A new method developed by Skoltech, MIT and UCLA researchers allows to restore the current state of the radiation belts in the Earth’s Magnetosphere. Image courtesy: NASA
More than a thousand operational satellites are currently orbiting the Earth and each of them is prone to the severe disturbances known as “space weather”. Now researchers from Skoltech, UCLA and MIT have developed a method that allows to restore the current state of the radiation belts in the Earth’s magnetosphere and predict its evolution. This “space forecast” is usually based on sparse observational data. Yet the team of Russian and American scientists has been able to improve its accuracy to an unprecedented level, as they report in the Journal of Geophysical Research (JGR), Space Physics. Researchers believe the new method might also be used for weather forecasting and the dynamics of the oceans.
Working in space could be a nightmare mission when it comes to sensitive electronics. When outside of the protection of atmosphere, devices operate under a heavy bombardment of high-energy particles originating mainly from the Sun and trapped in the Earth’s magnetic field. The intensity of radiation can vary in orders of magnitude, depending on solar wind conditions as well as on processes inside the magnetosphere. In order to determine where and when space equipment might fail, researchers and space agencies must constantly monitor the space environment with research satellites.
Professor Yuri Shprits, Skoltech, co-author of the Magnetospheric Reconstruction study
However, raw satellite data is not enough, says Skoltech professor Yuri Shprits. “One of the major difficulties in understanding space environment is that observations are limited to a particular point in space and time while applications require a global and continuous coverage”, explains Shprits. The method developed by him and his co-authors allows reconstruction of the entire radiation belts. Their findings, along with the method which made those possible, are published in two papers in the Journal of Geophysical Research (JGR), Space Physics (see links here and here).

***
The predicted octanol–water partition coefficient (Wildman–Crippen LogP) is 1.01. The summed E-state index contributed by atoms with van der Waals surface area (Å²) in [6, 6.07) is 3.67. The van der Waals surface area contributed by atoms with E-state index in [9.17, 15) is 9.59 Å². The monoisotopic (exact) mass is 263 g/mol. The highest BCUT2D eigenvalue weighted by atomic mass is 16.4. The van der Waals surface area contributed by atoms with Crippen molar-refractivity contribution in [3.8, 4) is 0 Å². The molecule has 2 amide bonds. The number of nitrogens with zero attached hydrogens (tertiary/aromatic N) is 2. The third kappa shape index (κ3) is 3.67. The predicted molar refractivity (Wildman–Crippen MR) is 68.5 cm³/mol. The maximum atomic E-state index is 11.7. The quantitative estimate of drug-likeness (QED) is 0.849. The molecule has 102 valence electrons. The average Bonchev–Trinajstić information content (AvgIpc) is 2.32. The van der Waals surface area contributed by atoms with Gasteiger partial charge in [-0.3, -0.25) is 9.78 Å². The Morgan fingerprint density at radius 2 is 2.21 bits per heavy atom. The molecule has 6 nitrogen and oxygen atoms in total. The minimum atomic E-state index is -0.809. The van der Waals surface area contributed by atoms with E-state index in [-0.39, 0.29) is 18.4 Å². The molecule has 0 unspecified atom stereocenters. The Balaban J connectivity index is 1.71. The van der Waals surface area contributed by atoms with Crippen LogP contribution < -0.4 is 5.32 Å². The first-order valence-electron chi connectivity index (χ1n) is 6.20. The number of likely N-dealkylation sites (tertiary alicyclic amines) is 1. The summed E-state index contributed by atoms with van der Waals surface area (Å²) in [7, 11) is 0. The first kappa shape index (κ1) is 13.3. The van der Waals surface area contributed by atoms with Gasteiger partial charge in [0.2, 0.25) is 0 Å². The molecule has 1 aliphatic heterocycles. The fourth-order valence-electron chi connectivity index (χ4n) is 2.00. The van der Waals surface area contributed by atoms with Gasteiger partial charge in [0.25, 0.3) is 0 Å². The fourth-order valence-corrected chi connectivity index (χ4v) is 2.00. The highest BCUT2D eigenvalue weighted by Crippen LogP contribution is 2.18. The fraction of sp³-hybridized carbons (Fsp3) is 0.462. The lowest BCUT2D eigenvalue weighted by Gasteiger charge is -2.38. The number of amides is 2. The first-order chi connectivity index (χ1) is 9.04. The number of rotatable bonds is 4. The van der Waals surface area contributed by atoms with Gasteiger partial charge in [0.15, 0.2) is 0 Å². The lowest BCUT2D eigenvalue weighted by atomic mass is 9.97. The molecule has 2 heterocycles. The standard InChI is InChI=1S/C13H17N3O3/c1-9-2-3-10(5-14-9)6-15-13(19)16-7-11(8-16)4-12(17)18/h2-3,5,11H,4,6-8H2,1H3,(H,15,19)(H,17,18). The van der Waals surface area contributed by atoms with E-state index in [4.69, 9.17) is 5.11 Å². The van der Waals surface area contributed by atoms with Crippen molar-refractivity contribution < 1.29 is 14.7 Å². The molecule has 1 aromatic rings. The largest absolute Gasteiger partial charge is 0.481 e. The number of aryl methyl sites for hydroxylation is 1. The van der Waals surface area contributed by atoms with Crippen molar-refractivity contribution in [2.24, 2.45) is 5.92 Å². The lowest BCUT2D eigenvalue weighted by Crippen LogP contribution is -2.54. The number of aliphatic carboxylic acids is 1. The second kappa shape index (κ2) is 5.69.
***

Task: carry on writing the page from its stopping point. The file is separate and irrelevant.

“Our model works similar to a GPS navigation device like the one you use in cars,” says Shprits, “a navigation device assumes that when you are moving at a speed of, say, 70 kmph, in five seconds you are likely to be about a hundred meters away from the previous spot. When the tracker receives new data from satellites it blends this model with new data to calculate new coordinates. This requires the usage of a mathematical model of the moving vehicle. We analyze the evolution of the magnetosphere in a similar way but our model is much more sophisticated”.
The prominent feature of the new method is that it makes it possible to determine both the uncertainties of the physical model of near-space environment and uncertainties of the satellite observations in order to combine those in an optimal way to achieve reconstruction with guaranteed accuracy. “This method is applicable not only to the studies of the space environment, but also can be used for weather forecasting, in the studies of ocean dynamics, and for a number of studies that utilize large amounts of measurements,” adds Tatyana Podladchikova, a Skoltech postdoc and the first author on both of JGR publications. “The satellite data flow nowadays is so huge that development of new methods of handling it is as important as launching new satellites”.
By utilizing the new method authors plan to create an online service where the current state of the magnetosphere can be monitored in real time. They also intend to look through the archive satellite data in order to reconstruct the state of space weather in the past. Earlier Shprits’s group have managed to explain the unusual behavior of high-energy particles in the near-Earth space environment in August 2012, when the two well-known Van Allen radiation belts were joined by a temporary third one. The new method will allow to “replay” this and other unusual moments in the history of the magnetosphere over the past couple of decades.
Tatiana Podladchikova, Skoltech postdoc and the first author on both of JGR publications
* The Skolkovo Institute of Science and Technology (Skoltech) is a private graduate research university in Skolkovo, Russia, a suburb of Moscow. Established in 2011 in collaboration with MIT, Skoltech educates global leaders in innovation, advances scientific knowledge, and fosters new technologies to address critical issues facing Russia and the world. Applying international research and educational models, the university integrates the best Russian scientific traditions with twenty-first century entrepreneurship and innovation.